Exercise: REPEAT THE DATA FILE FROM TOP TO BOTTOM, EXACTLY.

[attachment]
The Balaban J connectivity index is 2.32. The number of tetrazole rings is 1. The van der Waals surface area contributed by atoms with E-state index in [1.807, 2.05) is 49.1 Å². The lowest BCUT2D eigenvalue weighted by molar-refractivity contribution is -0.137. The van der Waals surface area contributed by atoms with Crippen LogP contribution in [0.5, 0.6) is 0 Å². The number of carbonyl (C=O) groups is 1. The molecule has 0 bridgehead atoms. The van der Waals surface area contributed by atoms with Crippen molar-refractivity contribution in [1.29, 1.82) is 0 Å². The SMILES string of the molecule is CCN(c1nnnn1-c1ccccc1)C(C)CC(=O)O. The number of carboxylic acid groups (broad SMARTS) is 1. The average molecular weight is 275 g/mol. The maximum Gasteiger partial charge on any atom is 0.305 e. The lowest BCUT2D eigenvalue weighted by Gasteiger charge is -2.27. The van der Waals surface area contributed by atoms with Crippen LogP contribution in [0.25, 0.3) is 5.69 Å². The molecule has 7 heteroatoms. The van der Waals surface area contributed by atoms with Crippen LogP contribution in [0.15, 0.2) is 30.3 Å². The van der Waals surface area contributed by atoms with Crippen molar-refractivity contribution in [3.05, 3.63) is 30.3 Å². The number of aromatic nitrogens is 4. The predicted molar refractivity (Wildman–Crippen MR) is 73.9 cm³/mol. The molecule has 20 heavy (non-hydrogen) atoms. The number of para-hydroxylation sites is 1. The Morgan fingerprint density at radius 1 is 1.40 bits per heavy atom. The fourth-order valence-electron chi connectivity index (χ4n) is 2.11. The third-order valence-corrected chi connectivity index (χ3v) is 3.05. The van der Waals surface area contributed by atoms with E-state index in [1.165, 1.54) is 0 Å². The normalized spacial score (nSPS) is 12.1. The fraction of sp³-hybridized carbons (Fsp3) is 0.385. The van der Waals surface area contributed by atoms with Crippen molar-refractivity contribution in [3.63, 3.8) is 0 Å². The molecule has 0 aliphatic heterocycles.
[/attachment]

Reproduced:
The Balaban J connectivity index is 2.32. The number of tetrazole rings is 1. The van der Waals surface area contributed by atoms with E-state index in [1.807, 2.05) is 49.1 Å². The lowest BCUT2D eigenvalue weighted by molar-refractivity contribution is -0.137. The van der Waals surface area contributed by atoms with Crippen LogP contribution in [0.5, 0.6) is 0 Å². The number of carbonyl (C=O) groups is 1. The molecule has 0 bridgehead atoms. The van der Waals surface area contributed by atoms with Crippen molar-refractivity contribution in [1.29, 1.82) is 0 Å². The SMILES string of the molecule is CCN(c1nnnn1-c1ccccc1)C(C)CC(=O)O. The number of carboxylic acid groups (broad SMARTS) is 1. The average molecular weight is 275 g/mol. The maximum Gasteiger partial charge on any atom is 0.305 e. The lowest BCUT2D eigenvalue weighted by Gasteiger charge is -2.27. The van der Waals surface area contributed by atoms with Crippen LogP contribution in [0.25, 0.3) is 5.69 Å². The molecule has 7 heteroatoms. The van der Waals surface area contributed by atoms with Crippen LogP contribution in [0.15, 0.2) is 30.3 Å². The van der Waals surface area contributed by atoms with Crippen molar-refractivity contribution in [3.05, 3.63) is 30.3 Å². The number of aromatic nitrogens is 4. The predicted molar refractivity (Wildman–Crippen MR) is 73.9 cm³/mol. The molecule has 20 heavy (non-hydrogen) atoms. The number of para-hydroxylation sites is 1. The Morgan fingerprint density at radius 1 is 1.40 bits per heavy atom. The fourth-order valence-electron chi connectivity index (χ4n) is 2.11. The third-order valence-corrected chi connectivity index (χ3v) is 3.05. The van der Waals surface area contributed by atoms with E-state index in [1.165, 1.54) is 0 Å². The normalized spacial score (nSPS) is 12.1. The fraction of sp³-hybridized carbons (Fsp3) is 0.385. The van der Waals surface area contributed by atoms with Crippen molar-refractivity contribution in [3.63, 3.8) is 0 Å². The molecule has 0 aliphatic heterocycles.